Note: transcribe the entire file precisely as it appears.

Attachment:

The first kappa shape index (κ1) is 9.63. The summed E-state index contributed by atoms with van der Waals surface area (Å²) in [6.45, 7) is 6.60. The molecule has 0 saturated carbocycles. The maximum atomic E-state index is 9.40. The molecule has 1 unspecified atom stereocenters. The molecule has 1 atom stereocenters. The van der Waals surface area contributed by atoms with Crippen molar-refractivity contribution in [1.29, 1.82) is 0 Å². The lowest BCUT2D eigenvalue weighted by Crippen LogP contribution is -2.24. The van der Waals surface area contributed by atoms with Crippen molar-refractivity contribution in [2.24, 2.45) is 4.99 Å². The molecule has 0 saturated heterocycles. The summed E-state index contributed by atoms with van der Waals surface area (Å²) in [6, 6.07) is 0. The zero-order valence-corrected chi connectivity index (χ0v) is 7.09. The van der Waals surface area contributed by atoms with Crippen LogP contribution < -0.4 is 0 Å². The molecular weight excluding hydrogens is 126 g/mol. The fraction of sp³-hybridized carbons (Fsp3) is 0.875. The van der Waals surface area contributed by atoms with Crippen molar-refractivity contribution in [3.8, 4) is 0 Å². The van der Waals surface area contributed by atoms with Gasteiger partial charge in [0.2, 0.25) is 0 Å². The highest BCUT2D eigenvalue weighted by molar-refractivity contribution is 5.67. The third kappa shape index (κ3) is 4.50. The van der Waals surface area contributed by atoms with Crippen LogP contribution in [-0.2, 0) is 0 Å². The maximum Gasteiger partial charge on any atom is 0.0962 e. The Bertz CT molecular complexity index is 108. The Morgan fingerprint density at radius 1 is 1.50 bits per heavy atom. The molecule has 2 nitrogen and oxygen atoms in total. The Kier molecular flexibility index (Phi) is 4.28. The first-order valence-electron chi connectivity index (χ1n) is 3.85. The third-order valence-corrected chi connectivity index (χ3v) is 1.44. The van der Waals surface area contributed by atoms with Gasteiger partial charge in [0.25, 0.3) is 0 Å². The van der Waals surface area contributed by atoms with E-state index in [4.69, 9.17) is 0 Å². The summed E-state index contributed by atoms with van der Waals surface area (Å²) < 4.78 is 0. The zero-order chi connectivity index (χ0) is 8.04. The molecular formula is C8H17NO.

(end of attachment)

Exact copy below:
The first kappa shape index (κ1) is 9.63. The summed E-state index contributed by atoms with van der Waals surface area (Å²) in [6.45, 7) is 6.60. The molecule has 0 saturated carbocycles. The maximum atomic E-state index is 9.40. The molecule has 1 unspecified atom stereocenters. The molecule has 1 atom stereocenters. The van der Waals surface area contributed by atoms with Crippen molar-refractivity contribution in [1.29, 1.82) is 0 Å². The lowest BCUT2D eigenvalue weighted by Crippen LogP contribution is -2.24. The van der Waals surface area contributed by atoms with Crippen molar-refractivity contribution in [2.24, 2.45) is 4.99 Å². The molecule has 0 saturated heterocycles. The summed E-state index contributed by atoms with van der Waals surface area (Å²) in [6, 6.07) is 0. The zero-order valence-corrected chi connectivity index (χ0v) is 7.09. The van der Waals surface area contributed by atoms with Crippen LogP contribution < -0.4 is 0 Å². The molecular weight excluding hydrogens is 126 g/mol. The fraction of sp³-hybridized carbons (Fsp3) is 0.875. The van der Waals surface area contributed by atoms with Crippen molar-refractivity contribution in [3.8, 4) is 0 Å². The van der Waals surface area contributed by atoms with Gasteiger partial charge in [0.2, 0.25) is 0 Å². The highest BCUT2D eigenvalue weighted by molar-refractivity contribution is 5.67. The third kappa shape index (κ3) is 4.50. The van der Waals surface area contributed by atoms with Crippen LogP contribution in [-0.2, 0) is 0 Å². The maximum Gasteiger partial charge on any atom is 0.0962 e. The Bertz CT molecular complexity index is 108. The Morgan fingerprint density at radius 1 is 1.50 bits per heavy atom. The molecule has 2 nitrogen and oxygen atoms in total. The Kier molecular flexibility index (Phi) is 4.28. The first-order valence-electron chi connectivity index (χ1n) is 3.85. The third-order valence-corrected chi connectivity index (χ3v) is 1.44. The van der Waals surface area contributed by atoms with Gasteiger partial charge in [0.25, 0.3) is 0 Å². The van der Waals surface area contributed by atoms with E-state index in [4.69, 9.17) is 0 Å². The summed E-state index contributed by atoms with van der Waals surface area (Å²) < 4.78 is 0. The zero-order chi connectivity index (χ0) is 8.04. The molecular formula is C8H17NO.